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Demand Increasing In Texas For Cut-Your-Own Christmas Trees

The president of the Texas Christmas Tree Growers Association says demand has gone up since the Great Recession.


Texas isn't really known for its vast evergreen forests. You could count the piney woods in East Texas, but no one's cutting those trees down for Christmas. But there is an alternative: For a short time over the holidays, tree farmers across the state open up their properties so Texans can choose and cut their own trees and get the feeling of an alpine experience.

Francis Frederick is president of the Texas Christmas Tree Growers Association. His farm is in north Dallas, and he says he's already sold all of his trees for the season.

"The demand for the live tree has gone up over the last eight or nine years since the recession," Frederick says.

Frederick says he and the approximately 100 other association members aim to give families the "traditional" Christmas experience of choosing their own tree.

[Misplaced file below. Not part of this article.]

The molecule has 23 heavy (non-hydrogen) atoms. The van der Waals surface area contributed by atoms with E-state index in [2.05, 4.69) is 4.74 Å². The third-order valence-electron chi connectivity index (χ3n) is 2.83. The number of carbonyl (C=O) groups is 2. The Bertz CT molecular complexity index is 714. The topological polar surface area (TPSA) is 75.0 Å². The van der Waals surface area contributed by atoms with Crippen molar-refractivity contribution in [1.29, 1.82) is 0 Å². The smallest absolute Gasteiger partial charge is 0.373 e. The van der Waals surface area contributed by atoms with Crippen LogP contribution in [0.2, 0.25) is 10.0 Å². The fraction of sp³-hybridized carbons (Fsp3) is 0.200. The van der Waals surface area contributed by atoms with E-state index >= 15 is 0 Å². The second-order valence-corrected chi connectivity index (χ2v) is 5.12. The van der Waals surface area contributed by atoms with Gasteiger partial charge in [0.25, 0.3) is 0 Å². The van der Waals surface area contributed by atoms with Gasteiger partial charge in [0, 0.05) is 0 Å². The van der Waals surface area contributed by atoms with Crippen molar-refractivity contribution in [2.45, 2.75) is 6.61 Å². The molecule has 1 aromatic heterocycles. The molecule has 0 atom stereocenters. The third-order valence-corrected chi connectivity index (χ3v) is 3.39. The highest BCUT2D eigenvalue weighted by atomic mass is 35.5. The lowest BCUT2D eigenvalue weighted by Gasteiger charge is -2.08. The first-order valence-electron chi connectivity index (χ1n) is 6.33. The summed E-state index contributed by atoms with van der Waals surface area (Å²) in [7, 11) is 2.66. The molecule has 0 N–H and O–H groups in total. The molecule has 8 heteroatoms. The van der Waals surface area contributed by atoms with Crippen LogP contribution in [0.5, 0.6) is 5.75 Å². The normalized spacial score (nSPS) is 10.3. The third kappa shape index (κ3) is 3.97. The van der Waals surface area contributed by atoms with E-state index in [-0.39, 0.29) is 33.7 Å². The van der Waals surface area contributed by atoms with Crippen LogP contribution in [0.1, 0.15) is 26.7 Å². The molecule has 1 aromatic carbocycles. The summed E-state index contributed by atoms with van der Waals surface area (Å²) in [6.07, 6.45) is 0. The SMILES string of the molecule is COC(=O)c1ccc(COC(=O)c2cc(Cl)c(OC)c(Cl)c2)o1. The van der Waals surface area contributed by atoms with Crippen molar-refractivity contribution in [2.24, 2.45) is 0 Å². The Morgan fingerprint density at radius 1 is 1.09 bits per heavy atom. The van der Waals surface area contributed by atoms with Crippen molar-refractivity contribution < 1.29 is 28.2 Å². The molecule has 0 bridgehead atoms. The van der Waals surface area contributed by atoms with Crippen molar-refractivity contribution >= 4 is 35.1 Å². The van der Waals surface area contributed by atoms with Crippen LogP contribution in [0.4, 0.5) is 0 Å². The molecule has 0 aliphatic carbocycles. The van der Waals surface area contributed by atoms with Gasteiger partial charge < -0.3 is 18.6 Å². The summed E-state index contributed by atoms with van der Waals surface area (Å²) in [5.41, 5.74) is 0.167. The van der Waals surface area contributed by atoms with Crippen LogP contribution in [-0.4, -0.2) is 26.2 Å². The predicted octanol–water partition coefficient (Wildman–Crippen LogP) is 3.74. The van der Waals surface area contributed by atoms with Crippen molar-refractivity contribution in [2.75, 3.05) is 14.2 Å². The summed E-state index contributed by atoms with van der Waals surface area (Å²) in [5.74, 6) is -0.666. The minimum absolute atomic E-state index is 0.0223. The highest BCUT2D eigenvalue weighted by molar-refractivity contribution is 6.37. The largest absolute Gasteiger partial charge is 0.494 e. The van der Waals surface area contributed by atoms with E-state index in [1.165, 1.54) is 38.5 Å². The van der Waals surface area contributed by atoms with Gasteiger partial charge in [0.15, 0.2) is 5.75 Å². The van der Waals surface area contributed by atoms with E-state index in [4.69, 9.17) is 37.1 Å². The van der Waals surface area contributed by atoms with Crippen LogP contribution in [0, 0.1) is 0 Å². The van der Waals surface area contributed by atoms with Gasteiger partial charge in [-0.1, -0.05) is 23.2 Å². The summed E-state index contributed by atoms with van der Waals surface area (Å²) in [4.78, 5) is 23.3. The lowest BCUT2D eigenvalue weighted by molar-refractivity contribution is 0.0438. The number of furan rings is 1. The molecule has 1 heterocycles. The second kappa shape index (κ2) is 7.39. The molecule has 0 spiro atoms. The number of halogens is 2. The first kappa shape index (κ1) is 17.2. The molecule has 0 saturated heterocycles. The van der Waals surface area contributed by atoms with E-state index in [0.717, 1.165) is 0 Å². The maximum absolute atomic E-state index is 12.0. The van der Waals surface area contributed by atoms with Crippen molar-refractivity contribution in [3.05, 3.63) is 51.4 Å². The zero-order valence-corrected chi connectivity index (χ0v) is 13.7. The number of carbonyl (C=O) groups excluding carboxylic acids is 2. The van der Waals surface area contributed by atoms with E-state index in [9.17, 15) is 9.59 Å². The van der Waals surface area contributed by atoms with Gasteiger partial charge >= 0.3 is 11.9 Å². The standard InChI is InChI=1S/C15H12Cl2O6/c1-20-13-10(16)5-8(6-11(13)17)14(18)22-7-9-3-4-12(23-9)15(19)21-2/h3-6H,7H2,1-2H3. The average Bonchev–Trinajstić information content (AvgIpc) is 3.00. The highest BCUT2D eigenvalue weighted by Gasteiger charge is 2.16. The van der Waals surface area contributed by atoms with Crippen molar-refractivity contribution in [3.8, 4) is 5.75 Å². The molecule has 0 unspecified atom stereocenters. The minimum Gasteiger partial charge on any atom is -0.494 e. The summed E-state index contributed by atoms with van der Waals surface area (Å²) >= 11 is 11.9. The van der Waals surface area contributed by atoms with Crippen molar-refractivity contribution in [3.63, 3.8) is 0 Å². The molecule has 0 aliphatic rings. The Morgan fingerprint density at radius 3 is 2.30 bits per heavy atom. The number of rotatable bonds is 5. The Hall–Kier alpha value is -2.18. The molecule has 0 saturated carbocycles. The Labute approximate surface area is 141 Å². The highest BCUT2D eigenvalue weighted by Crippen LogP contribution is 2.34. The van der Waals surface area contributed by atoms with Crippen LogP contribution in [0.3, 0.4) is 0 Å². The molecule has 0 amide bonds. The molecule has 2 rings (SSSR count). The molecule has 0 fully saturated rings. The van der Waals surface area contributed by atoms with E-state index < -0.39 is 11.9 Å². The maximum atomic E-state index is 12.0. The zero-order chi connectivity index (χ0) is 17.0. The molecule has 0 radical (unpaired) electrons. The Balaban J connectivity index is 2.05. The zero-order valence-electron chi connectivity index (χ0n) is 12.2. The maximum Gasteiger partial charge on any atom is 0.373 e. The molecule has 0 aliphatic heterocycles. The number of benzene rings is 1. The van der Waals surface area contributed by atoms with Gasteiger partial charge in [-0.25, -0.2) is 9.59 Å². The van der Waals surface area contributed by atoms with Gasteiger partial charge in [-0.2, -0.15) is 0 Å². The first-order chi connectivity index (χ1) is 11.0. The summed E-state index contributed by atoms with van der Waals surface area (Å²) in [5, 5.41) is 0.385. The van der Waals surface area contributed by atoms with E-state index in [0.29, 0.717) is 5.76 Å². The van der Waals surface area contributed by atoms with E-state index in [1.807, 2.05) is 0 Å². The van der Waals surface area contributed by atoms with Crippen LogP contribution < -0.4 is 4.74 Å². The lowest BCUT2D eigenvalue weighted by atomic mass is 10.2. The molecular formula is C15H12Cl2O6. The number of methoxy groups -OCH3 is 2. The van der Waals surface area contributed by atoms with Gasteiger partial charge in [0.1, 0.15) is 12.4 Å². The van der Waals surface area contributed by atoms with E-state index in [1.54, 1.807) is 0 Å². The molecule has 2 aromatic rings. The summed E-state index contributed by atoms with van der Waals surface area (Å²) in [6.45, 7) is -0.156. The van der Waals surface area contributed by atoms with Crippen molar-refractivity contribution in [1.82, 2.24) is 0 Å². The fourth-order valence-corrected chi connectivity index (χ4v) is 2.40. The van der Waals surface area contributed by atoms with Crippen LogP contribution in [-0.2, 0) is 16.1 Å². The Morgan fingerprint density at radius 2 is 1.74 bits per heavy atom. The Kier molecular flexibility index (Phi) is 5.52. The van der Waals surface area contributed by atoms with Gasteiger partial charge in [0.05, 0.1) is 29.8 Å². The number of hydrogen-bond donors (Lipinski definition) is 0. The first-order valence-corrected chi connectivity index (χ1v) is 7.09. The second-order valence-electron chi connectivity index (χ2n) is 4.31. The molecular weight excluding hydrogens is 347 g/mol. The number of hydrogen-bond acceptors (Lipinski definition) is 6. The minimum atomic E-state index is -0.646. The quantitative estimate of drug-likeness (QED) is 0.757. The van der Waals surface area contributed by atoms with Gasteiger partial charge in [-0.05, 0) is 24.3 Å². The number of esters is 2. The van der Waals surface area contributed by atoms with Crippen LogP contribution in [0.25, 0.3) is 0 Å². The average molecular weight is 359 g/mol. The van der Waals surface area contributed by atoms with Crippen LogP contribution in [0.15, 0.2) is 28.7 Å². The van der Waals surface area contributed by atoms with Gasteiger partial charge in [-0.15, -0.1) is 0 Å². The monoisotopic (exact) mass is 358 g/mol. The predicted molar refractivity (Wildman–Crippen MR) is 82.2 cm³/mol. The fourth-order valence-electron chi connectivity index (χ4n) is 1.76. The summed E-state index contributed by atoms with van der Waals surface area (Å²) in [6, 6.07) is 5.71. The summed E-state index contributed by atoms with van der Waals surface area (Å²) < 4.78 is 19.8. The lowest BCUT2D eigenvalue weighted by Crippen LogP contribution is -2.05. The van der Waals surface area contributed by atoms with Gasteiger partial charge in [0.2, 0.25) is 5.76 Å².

"Most of them are choose-and-cut farms, and they want people to come out for the traditions, experience and memory of cutting a tree with the family," Frederick says.

Some farms also have Easter egg hunts and pumpkin patches to keep their businesses afloat during the off-season. But the off-season isn't much of a break; tree farms begin growing trees in January to prepare for the following December.

The trees in the Texas Capitol and the governor's mansion come from association farms.

Frederick says all of the trees are raised and harvested in a sustainable way.

"We are always replanting right back when we cut down a tree," Frederick says. "The way we do it is good for the environment because a lot of the places take the tree and recycle them back into mulch."


Written by Libby Cohen. This piece was originally published on the Texas Standard.

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